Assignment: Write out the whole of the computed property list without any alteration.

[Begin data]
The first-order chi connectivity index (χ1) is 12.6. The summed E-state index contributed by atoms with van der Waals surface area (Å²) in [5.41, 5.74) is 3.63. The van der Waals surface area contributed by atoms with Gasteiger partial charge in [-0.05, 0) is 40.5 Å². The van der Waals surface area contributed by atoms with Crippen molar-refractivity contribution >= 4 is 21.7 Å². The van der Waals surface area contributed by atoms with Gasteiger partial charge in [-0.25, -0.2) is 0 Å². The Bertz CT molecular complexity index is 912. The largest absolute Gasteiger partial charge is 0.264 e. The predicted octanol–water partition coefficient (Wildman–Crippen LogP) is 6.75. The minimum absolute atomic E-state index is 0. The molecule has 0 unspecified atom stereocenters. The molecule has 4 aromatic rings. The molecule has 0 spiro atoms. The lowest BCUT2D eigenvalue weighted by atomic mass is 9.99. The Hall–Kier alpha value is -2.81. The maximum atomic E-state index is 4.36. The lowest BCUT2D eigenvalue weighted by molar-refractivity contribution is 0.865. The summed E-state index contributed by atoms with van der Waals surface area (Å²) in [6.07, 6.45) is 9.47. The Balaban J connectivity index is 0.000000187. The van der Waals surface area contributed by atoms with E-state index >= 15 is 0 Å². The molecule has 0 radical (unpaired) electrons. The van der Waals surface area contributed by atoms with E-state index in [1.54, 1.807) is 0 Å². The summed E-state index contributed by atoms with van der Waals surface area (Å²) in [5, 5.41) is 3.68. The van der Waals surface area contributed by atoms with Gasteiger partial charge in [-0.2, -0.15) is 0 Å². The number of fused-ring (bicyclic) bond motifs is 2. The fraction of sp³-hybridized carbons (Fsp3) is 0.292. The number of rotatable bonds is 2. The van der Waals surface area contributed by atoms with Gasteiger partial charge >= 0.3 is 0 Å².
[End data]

The first-order chi connectivity index (χ1) is 12.6. The summed E-state index contributed by atoms with van der Waals surface area (Å²) in [5.41, 5.74) is 3.63. The van der Waals surface area contributed by atoms with Gasteiger partial charge in [-0.05, 0) is 40.5 Å². The van der Waals surface area contributed by atoms with Crippen molar-refractivity contribution >= 4 is 21.7 Å². The van der Waals surface area contributed by atoms with Gasteiger partial charge in [-0.25, -0.2) is 0 Å². The Bertz CT molecular complexity index is 912. The largest absolute Gasteiger partial charge is 0.264 e. The predicted octanol–water partition coefficient (Wildman–Crippen LogP) is 6.75. The minimum absolute atomic E-state index is 0. The molecule has 0 unspecified atom stereocenters. The molecule has 4 aromatic rings. The molecule has 0 spiro atoms. The lowest BCUT2D eigenvalue weighted by atomic mass is 9.99. The Hall–Kier alpha value is -2.81. The maximum atomic E-state index is 4.36. The lowest BCUT2D eigenvalue weighted by molar-refractivity contribution is 0.865. The summed E-state index contributed by atoms with van der Waals surface area (Å²) in [6.07, 6.45) is 9.47. The Balaban J connectivity index is 0.000000187. The van der Waals surface area contributed by atoms with E-state index >= 15 is 0 Å². The molecule has 0 radical (unpaired) electrons. The van der Waals surface area contributed by atoms with E-state index in [1.54, 1.807) is 0 Å². The summed E-state index contributed by atoms with van der Waals surface area (Å²) in [5, 5.41) is 3.68. The van der Waals surface area contributed by atoms with Gasteiger partial charge in [-0.2, -0.15) is 0 Å². The number of fused-ring (bicyclic) bond motifs is 2. The fraction of sp³-hybridized carbons (Fsp3) is 0.292. The number of rotatable bonds is 2. The van der Waals surface area contributed by atoms with Gasteiger partial charge >= 0.3 is 0 Å².